The benefit of volunteers:

Visitor Volunteers:
These are normally visitors that come for a few days, usually less than a week. They could be coming simply for a visit, or to work on a specific project.

Interaction with the children should be kept to a minimum, it is usually just basic exposure to the sort of work that the children's home does. Visitor volunteers are often professionals that are here for a specific purpose, such as medical, construction or educational work.

Short Term Volunteers:
Volunteers that come for a period of less than six months, usually as part of a missions or aid organization.

Short term volunteers can have more access to the children, contributing to things like after school tuition and sports and holiday programmes. Attachment does become a problem, but if the rules are followed, the impact is somewhat lessened.

Long Term Volunteers:
Any volunteer that comes for an extended period, but with a set date for their end of commitment. Also usually as part of a missions or aid programmme.

This is where attachment really becomes a problem. These volunteers are a semi permanent fixture in the children's lives. It is important to help the children deal with the loss when long term volunteers do end up leaving

Permanent Volunteers:
These are volunteers that have chosen to make the children's home their life's work. They often are individuals that have participated in short or long term volunteering.

It is extremely important that the children should have stability in their lives. This is provided by people who commit their lives to serve at children's homes.  Many of the other types of volunteers end up as permanent volunteers due to the impact that their previous experience has had in their lives.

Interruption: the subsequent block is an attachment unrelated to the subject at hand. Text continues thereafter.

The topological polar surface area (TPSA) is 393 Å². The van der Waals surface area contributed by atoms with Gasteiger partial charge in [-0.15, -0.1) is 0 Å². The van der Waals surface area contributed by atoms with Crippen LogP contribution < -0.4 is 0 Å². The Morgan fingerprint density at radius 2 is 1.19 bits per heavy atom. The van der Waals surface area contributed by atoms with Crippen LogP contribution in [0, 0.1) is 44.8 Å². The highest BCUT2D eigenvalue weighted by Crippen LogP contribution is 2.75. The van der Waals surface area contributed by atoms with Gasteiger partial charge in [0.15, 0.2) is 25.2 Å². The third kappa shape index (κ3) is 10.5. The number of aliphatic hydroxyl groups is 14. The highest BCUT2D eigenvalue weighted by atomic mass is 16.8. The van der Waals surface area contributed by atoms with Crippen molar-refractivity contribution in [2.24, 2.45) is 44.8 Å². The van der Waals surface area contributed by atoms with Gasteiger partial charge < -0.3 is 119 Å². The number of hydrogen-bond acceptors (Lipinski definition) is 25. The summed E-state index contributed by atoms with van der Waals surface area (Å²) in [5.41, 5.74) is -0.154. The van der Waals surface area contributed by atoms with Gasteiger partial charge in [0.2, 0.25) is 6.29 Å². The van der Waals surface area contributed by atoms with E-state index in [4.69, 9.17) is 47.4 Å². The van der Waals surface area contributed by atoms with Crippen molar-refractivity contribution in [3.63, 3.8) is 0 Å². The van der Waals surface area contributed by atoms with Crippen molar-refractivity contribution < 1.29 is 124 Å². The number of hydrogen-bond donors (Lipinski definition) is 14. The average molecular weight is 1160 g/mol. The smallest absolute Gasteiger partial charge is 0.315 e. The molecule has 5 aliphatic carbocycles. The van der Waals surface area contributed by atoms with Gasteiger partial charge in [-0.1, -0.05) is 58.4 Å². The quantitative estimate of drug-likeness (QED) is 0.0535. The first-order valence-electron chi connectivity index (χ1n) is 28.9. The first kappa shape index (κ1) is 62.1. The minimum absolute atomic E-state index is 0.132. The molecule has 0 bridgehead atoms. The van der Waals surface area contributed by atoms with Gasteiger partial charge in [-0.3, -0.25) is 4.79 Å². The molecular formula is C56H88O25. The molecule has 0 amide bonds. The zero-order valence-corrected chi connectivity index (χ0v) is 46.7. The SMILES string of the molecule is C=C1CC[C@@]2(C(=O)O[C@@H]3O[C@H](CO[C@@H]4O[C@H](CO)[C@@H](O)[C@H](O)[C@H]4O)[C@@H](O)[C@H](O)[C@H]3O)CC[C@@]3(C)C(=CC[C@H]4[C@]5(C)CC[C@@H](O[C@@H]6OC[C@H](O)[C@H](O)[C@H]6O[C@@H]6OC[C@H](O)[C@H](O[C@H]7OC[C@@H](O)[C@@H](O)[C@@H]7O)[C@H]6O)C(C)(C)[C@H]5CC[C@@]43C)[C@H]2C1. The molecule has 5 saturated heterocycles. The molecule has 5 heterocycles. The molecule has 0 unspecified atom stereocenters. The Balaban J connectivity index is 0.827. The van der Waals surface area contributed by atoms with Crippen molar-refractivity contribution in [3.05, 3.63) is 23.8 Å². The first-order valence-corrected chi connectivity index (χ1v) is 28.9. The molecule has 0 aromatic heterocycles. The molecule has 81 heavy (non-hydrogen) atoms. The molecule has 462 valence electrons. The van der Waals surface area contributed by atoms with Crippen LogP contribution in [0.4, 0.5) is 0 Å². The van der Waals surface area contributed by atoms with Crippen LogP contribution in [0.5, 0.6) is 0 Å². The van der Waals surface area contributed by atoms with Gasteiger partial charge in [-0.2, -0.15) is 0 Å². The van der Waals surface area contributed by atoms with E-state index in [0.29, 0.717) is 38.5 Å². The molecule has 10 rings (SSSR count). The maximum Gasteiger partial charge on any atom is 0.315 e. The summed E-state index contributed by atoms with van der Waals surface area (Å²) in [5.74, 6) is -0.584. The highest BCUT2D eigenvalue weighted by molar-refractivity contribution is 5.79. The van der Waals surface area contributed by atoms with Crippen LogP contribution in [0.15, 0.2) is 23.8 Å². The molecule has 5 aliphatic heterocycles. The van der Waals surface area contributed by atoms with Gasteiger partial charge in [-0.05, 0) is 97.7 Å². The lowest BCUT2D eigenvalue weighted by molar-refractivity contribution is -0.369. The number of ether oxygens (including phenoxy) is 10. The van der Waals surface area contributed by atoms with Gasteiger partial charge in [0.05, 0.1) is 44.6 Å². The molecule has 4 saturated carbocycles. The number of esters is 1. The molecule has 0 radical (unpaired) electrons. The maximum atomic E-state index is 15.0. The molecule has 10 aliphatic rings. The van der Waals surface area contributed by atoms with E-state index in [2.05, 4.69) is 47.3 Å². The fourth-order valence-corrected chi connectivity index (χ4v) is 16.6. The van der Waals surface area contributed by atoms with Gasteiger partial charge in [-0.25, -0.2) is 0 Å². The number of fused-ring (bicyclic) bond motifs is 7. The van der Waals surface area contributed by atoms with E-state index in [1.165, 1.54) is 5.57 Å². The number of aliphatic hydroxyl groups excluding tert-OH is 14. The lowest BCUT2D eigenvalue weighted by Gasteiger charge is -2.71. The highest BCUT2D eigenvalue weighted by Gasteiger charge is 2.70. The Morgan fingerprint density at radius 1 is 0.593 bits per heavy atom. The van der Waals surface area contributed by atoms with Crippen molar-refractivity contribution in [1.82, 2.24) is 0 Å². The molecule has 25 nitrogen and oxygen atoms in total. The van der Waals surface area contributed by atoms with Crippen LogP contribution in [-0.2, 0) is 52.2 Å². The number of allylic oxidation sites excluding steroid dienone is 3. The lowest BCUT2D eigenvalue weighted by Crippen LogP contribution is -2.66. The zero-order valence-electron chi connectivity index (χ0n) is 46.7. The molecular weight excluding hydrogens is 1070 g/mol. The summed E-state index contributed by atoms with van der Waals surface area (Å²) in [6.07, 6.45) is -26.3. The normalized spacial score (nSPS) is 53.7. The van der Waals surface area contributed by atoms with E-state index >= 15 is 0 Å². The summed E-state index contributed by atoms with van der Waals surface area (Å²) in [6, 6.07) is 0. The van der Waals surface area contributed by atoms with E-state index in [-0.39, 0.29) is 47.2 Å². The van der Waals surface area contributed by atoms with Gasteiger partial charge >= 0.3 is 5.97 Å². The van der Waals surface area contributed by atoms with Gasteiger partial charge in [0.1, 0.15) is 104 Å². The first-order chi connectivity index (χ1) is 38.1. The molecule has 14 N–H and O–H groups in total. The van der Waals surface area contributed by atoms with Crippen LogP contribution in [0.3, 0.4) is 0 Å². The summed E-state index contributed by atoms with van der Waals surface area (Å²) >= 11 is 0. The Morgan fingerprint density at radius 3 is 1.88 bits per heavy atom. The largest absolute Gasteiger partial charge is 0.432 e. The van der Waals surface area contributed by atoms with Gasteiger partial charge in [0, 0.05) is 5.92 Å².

Conclusions:

It is clear that we cannot apply the same sort of thinking to all types of volunteers, and if you discourage short term volunteers, you may run into a problem whereby you do not have any people to grow into permanent volunteers. It is however very important to be very careful about how we allow volunteers to interact with the children.

If you are considering any type of volunteering at a children's home, please think long and hard about what you want to achieve, and think about whether or not it is in the best interest of the children.


1 comment:

  1. Perhaps volunteering in the shadows is best for short term... I used to live in Manzini 25 years ago...lived there for 15 years ...I plan to return to teach when I retire in the states. How is life there? I miss my home..I also miss the hot springs and the wildlife park. Is the Chinese Agricultural mission base still there?

    Rdbrick@fastermail.com